¶ The Chinese government is considering a proposal to boost residential green energy use, the latest move to cut air pollution and a dependence on coal-fired electric power. The government could offer certificates that reward residential users who use more green power and install equipment like solar panels. [Thomson Reuters Foundation]

¶ A massive Reachtel poll of 10,271 people has found a thumping majority of Australians oppose the government cutting $1 billion from the Australian Renewable Energy Agency. And support for an emissions intensity scheme to force high emissions power plants to reduce their emissions is even stronger. [The Sydney Morning Herald]

The poll showed strong support for emissions reductions. Photo: Paul Jones

There is strong support for emissions reductions. Photo: Paul Jones

¶ Five employee representatives on EDF’s board have filed a lawsuit to overturn the French power company’s controversial decision to build nuclear reactors in Britain at Hinkley Point. The representatives argue that board leadership failed to convey critical information before the vote and had conflicts of interest. [Yahoo News UK]

US:

¶ California State University, Long Beach and SunPower Corp have announced that construction is under way on a 4.8-MW SunPower Helix Carport solar power system at two university parking areas. SunPower says the university could offset approximately 15% of campus electrical load with the renewable power. [Solar Industry]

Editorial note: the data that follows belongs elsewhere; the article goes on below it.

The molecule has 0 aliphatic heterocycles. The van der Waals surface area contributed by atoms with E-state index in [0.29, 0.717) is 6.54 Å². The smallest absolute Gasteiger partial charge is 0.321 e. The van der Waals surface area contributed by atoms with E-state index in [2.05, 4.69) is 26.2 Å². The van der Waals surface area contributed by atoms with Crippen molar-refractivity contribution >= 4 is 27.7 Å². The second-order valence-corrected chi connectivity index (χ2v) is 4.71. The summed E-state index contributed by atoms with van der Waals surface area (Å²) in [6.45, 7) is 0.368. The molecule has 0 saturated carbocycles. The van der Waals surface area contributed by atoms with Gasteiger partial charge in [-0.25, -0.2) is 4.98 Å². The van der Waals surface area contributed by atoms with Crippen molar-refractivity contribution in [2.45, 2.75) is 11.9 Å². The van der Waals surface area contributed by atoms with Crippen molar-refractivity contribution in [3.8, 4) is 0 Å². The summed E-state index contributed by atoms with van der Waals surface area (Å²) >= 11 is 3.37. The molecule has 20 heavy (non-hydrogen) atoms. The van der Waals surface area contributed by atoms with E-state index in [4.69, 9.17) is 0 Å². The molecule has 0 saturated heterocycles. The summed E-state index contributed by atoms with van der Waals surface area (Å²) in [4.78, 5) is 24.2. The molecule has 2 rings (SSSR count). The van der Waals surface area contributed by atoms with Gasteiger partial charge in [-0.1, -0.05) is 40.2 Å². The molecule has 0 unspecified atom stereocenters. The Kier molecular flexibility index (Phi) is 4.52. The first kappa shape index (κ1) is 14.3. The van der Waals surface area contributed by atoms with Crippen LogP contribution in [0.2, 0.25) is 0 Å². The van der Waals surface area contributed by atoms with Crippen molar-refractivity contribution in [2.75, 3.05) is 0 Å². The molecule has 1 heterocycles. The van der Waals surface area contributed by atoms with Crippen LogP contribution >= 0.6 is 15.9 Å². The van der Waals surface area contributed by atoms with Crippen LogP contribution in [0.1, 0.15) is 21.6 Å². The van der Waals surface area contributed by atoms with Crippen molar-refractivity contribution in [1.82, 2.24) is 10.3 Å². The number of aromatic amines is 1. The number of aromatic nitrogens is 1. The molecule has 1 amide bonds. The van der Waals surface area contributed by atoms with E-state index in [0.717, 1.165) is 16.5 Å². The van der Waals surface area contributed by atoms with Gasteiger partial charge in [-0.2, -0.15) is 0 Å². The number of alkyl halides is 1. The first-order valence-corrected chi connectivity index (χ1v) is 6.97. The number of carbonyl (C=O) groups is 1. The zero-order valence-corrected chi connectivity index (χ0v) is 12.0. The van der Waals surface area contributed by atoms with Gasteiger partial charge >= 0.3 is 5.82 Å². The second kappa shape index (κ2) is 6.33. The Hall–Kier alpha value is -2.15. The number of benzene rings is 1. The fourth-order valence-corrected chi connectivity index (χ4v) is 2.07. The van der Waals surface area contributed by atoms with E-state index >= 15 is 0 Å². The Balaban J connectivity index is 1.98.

SunPower Helix Carport. Photo courtesy of SunPower.

SunPower Helix Carport. Photo courtesy of SunPower.

¶ Donald Trump has been a harsh critic of wind energy, but Iowa GOP Senator Chuck Grassley warns it’ll be “over my dead body” if the GOP nominee wins the White House and tries to do away with wind power. In an interview with Yahoo News, Grassley lauded wind energy for its environmental and economic benefits. [Newsmax]

¶ A Maine-based company appears to have found a formula to win local backing in Vermont for often controversial solar-energy projects: careful siting, a dose of patience and a willingness to alter plans to overcome objections. Ranger Solar has won outright support in three towns for arrays that average 100 acres apiece. [Seven Days]

Solar Trackers. File: Robert Nickelsberg.

Solar Trackers. File: Robert Nickelsberg.

¶ These days, the biggest buyers of renewable energy aren’t utilities. They’re corporations like Google, Walmart, and Owens Corning. Over the last year and a half, there’s been a surge of power purchases first by tech companies and more recently by more mainstream businesses, such as General Motors and Steelcase. [Co.Exist]

¶ Talen Energy announced it’s withdrawing its license application for a proposed nuclear power plant in Luzerne County, Pennsylvania. The company sent a written request to the NRC, saying it sees no “viable path” to obtaining a license for its proposed Bell Bend nuclear power plant. The application was filed in 2008. [PA home page]